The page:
Using a plastic bottle to clean water is an interesting idea. The better idea, if possible, is using water distillers.
This new and innovative way to clean water for those living in desperate conditions around the globe is to let the sun’s UV rays purify the water. Sounds simple, right? It is simple; deceptively so, and may work well in third world countries or in disaster scenarios. Right now just about 3.4 million people die annually from water borne diseases and contaminated water kills roughly 4,000 kids every day. If they had access to water distillers, their problem would be handled, however, they may not, and reality is, without clean water, people will die.
The Water School is making sure their simple, yet effective idea, gets out to everyone who needs it. While there were other methods being used, the creators of the School wanted something that anyone could do, no matter where they lived in the world or whether they had a job. In other words, the solution to providing clean water in disaster torn areas and other locations needed to be sustainable by the people themselves.
Their solution? Ten million plastic bottles are made in the world, just about daily. They dot the landscape in every country and are considered to be a major nuisance. How many people knew that if you put water in them and let them sit in the sun for six hours, that the UV rays from the sun destroys bacteria?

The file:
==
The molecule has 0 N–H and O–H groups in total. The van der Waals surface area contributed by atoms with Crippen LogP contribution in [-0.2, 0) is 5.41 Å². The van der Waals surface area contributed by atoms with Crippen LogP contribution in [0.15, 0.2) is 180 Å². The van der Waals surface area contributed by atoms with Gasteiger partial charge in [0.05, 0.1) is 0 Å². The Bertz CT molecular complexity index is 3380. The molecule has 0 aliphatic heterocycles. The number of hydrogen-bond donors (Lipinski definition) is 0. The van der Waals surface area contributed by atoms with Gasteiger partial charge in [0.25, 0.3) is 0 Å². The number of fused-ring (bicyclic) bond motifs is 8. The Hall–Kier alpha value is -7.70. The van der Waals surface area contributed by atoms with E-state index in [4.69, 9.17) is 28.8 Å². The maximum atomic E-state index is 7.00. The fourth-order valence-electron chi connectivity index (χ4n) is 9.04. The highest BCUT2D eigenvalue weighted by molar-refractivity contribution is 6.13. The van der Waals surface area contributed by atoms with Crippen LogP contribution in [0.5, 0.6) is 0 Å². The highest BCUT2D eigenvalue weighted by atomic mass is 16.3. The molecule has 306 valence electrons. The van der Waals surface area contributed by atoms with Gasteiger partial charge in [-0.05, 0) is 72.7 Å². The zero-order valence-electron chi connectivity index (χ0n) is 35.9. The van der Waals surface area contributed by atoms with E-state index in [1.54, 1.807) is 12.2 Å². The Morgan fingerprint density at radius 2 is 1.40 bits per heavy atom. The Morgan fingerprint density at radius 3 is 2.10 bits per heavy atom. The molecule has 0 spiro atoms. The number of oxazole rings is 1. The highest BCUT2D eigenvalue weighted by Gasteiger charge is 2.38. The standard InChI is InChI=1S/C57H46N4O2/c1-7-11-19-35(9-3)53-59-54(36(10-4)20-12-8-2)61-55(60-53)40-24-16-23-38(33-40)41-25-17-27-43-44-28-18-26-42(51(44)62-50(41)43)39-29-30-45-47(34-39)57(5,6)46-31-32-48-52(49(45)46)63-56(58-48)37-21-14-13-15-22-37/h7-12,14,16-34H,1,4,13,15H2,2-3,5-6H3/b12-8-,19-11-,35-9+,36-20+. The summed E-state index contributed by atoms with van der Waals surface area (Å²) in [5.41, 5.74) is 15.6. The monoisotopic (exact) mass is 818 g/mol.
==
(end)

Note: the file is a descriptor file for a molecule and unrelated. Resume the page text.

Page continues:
Of course, there is another question here, and that deals with whether or not bisphenol-A (BPA) leeches from the plastic into the water. Current research on this issue shows concerns about freezing a plastic bottle and then having it heat up, but there is nothing that addresses leaving bottles out in the direct sunlight. However, if you have just been through something like Japan or Haiti, you would likely not be too worried about it.
While this method is not exactly new, as the World Health Organization has used it to treat water, it was just never taken out into the field and applied in a real life situation. The School founders took their idea to Africa and it worked like a charm. The School has since gone into Uganda and Kenya with their mission and has had great success.
Imagine the applications for this process if you were stuck in a town without useable water and no water distillers around as a backup? Granted, the best location to be doing this kind of thing is within 35 degrees of the equator, due to the higher levels of UV rays and sun penetration. However, this does not rule out it being used in a pinch in other locations with perhaps an adjustment in the amount of time the bottles are left out.
The bottom line is, if you want to have clean, fresh and safe water, year around, and not have to depend on the water filtration plant during a flood, have a water distiller on hand. You’ll be glad you got one.